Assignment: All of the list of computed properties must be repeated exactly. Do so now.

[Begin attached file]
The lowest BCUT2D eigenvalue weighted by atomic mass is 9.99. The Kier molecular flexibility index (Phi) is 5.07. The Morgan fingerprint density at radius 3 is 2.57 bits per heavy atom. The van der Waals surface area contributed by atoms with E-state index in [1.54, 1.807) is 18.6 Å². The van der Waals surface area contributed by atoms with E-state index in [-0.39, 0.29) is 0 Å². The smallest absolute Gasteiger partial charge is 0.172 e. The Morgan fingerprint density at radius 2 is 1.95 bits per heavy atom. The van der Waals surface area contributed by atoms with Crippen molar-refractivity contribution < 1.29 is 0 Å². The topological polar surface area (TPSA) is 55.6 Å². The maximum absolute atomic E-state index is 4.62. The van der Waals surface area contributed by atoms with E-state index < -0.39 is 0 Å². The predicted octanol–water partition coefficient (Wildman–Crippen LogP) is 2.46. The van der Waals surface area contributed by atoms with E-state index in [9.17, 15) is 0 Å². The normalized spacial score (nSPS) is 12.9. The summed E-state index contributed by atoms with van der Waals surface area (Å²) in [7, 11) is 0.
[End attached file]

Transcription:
The lowest BCUT2D eigenvalue weighted by atomic mass is 9.99. The Kier molecular flexibility index (Phi) is 5.07. The Morgan fingerprint density at radius 3 is 2.57 bits per heavy atom. The van der Waals surface area contributed by atoms with E-state index in [1.54, 1.807) is 18.6 Å². The van der Waals surface area contributed by atoms with E-state index in [-0.39, 0.29) is 0 Å². The smallest absolute Gasteiger partial charge is 0.172 e. The Morgan fingerprint density at radius 2 is 1.95 bits per heavy atom. The van der Waals surface area contributed by atoms with Crippen molar-refractivity contribution < 1.29 is 0 Å². The topological polar surface area (TPSA) is 55.6 Å². The maximum absolute atomic E-state index is 4.62. The van der Waals surface area contributed by atoms with E-state index < -0.39 is 0 Å². The predicted octanol–water partition coefficient (Wildman–Crippen LogP) is 2.46. The van der Waals surface area contributed by atoms with E-state index in [9.17, 15) is 0 Å². The normalized spacial score (nSPS) is 12.9. The summed E-state index contributed by atoms with van der Waals surface area (Å²) in [7, 11) is 0.